In Which It Is A Very Good School


Art School Confidential

by Rebecca Wiener

At my job this summer I was given an intern who had three years more design experience than I did. He was also tiny and French, with appropriate glasses and a gold Casio watch. Luckily, I had a native English fluency and three years more office experience than he did, so I was able to maintain my position in the hierarchy. When I caught him looking at me askew from time to time, I would blurt out recommendations for good New York City restaurants and use words that are hard for French people to pronounce.


My intern had studied for a semester in San Francisco and he held some firm opinions on American education. Having studied abroad myself, I am no slouch when it comes to noisily enumerating the differences between pedagogical systems, but he studied at art schools and I had not. “Crits!” he shrieked adorably, “Critiques are all you do in American art school!” Well, I said, it depends. “No. It is only crit. You sit there for hours to hear the teacher talk about other people’s work. It is a waste of time.”


I started to point out the advantages of hearing how to improve even if it’s not advice for you, but I was honestly surprised that art class could be performed another way. What do you do in France? “We come in and work and the teacher talks to us alone about what we’re doing. You don’t always have to come and you don’t get bored talking about other people.”


I guess I do get bored talking about other people, but I don’t get bored watching them. My program has a high percentage of Asian students and sometimes I think that I am meant to feel scared about globalization when I look at them. They certainly seem impervious to fear. A guy in one of my classes never likes anything anyone does. He finds it all to be very far from the small bullseye of perfect beauty, and he expresses this with few words but generous squints of disgust. A girl in another class declared that after getting her degree, she would like to work in movie promotions. “Like billboards and movie posters?” my professor asked. “No. Like flyers in the mail,” she said, stone-faced.


Our teachers have assured us we shouldn’t be concerned about the tanking economy. “This just means that the bad designers will be fired! You will all be good designers.” I think everyone finds this comforting, or maybe they don’t need to be comforted. I have never heard my fellow students discussing the financial crisis and no one seems to read blogs. If I were to imagine their lives, they would be circumscribed little things spent reworking compositions and texting each other.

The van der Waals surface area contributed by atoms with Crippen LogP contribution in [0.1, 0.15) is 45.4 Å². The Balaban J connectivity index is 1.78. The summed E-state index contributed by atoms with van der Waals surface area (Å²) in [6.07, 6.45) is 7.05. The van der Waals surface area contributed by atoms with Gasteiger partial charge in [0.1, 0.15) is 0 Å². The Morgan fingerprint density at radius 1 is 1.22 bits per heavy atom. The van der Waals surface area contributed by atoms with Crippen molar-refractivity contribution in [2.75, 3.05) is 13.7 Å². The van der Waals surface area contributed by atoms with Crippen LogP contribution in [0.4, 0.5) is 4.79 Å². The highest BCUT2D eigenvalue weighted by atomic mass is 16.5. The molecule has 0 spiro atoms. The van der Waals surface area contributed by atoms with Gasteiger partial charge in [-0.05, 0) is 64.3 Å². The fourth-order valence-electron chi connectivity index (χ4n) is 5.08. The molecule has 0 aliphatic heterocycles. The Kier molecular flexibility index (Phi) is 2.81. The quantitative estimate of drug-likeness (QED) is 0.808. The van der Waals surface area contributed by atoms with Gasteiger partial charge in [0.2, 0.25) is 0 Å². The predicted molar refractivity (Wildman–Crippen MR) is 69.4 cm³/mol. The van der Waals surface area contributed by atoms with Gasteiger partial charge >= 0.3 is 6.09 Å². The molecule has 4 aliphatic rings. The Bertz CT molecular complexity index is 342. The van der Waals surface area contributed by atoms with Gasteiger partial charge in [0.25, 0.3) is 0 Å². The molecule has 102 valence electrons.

The American kids hang out together before class and so do the Asians. Everyone’s in the same lounge area sharing couches, but each group is invisible to the other. “What’s that girl’s name again?” an American asked her friend unabashedly. “I can’t believe you don’t know her name. She’s in all of your classes!” “So what is it?” “I think it’s Esther. Maybe it’s Chu-Ping.” “No, Chu-Ping is that one.”


Sometimes I wonder what art school is like in Asian countries. A lot of the Asians have worked as professional designers for years. When a teacher asked everyone why they chose this school for their graduate degrees, every single Asian student said, “I heard it is a very very good school.” I like to think about who told them that and if they know that every dying magazine in New York is printing a themed issue about how Asia holds the key to the future of the universe.

Rebecca Wiener is the former senior editor at This Recording. She is a new student and a graphic designer open to working for free clothes.


from the debut album of jessica lea mayfield (above)

“Hold You Close” – Jessica Lea Mayfield (mp3)

“You’ve Won Me Over” – Jessica Lea Mayfield (mp3)

“Kiss Me Again” – Jessica Lea Mayfield (mp3)


Think twice about where you sit.

This picture always makes me feel better.

Our childhood series hit Dublin.


5 thoughts on “In Which It Is A Very Good School

  1. Early on, even the EIA adopted this sanguine approach, as its 2005 forecast projected that Mexican oil production would increase 21 % by 2015. As Figure 1 shows, however, in just two years, the EIA reversed course and now projects a 21% decline in production by 2015. Problems In Two Fields (1) The Chicontepec Basin (CB) contains 54% of Mexico’ s non- Cantarell proven reserves. The region’ s geology, however, makes extraction extremely challenging because sand distributions restrict oil flow. This low…

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